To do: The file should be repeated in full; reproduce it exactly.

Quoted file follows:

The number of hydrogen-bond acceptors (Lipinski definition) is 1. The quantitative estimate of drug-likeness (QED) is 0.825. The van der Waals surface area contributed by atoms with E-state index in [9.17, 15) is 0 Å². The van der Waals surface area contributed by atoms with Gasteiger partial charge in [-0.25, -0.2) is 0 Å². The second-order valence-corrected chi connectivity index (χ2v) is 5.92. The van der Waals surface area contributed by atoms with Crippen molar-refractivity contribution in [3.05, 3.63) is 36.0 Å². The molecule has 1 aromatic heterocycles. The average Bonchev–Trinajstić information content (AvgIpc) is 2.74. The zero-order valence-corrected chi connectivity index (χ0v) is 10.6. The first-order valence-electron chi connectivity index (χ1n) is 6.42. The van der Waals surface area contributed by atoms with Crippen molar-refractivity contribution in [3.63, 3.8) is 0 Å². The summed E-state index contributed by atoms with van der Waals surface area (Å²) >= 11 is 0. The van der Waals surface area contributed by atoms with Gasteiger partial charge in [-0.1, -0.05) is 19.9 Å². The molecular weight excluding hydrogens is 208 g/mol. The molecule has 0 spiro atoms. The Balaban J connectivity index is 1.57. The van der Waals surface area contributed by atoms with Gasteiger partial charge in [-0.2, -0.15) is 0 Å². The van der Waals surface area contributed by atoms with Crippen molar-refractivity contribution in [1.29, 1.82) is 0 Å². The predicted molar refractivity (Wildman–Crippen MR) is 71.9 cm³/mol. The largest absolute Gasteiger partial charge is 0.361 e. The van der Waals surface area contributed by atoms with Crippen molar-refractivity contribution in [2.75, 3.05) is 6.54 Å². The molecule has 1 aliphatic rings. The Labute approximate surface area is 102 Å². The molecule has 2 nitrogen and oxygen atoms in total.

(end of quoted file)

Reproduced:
The number of hydrogen-bond acceptors (Lipinski definition) is 1. The quantitative estimate of drug-likeness (QED) is 0.825. The van der Waals surface area contributed by atoms with E-state index in [9.17, 15) is 0 Å². The van der Waals surface area contributed by atoms with Gasteiger partial charge in [-0.25, -0.2) is 0 Å². The second-order valence-corrected chi connectivity index (χ2v) is 5.92. The van der Waals surface area contributed by atoms with Crippen molar-refractivity contribution in [3.05, 3.63) is 36.0 Å². The molecule has 1 aromatic heterocycles. The average Bonchev–Trinajstić information content (AvgIpc) is 2.74. The zero-order valence-corrected chi connectivity index (χ0v) is 10.6. The first-order valence-electron chi connectivity index (χ1n) is 6.42. The van der Waals surface area contributed by atoms with Crippen molar-refractivity contribution in [3.63, 3.8) is 0 Å². The summed E-state index contributed by atoms with van der Waals surface area (Å²) >= 11 is 0. The van der Waals surface area contributed by atoms with Gasteiger partial charge in [-0.1, -0.05) is 19.9 Å². The molecular weight excluding hydrogens is 208 g/mol. The molecule has 0 spiro atoms. The Balaban J connectivity index is 1.57. The van der Waals surface area contributed by atoms with Gasteiger partial charge in [-0.2, -0.15) is 0 Å². The van der Waals surface area contributed by atoms with Crippen molar-refractivity contribution in [1.29, 1.82) is 0 Å². The predicted molar refractivity (Wildman–Crippen MR) is 71.9 cm³/mol. The largest absolute Gasteiger partial charge is 0.361 e. The van der Waals surface area contributed by atoms with Crippen molar-refractivity contribution in [2.75, 3.05) is 6.54 Å². The molecule has 1 aliphatic rings. The Labute approximate surface area is 102 Å². The molecule has 2 nitrogen and oxygen atoms in total.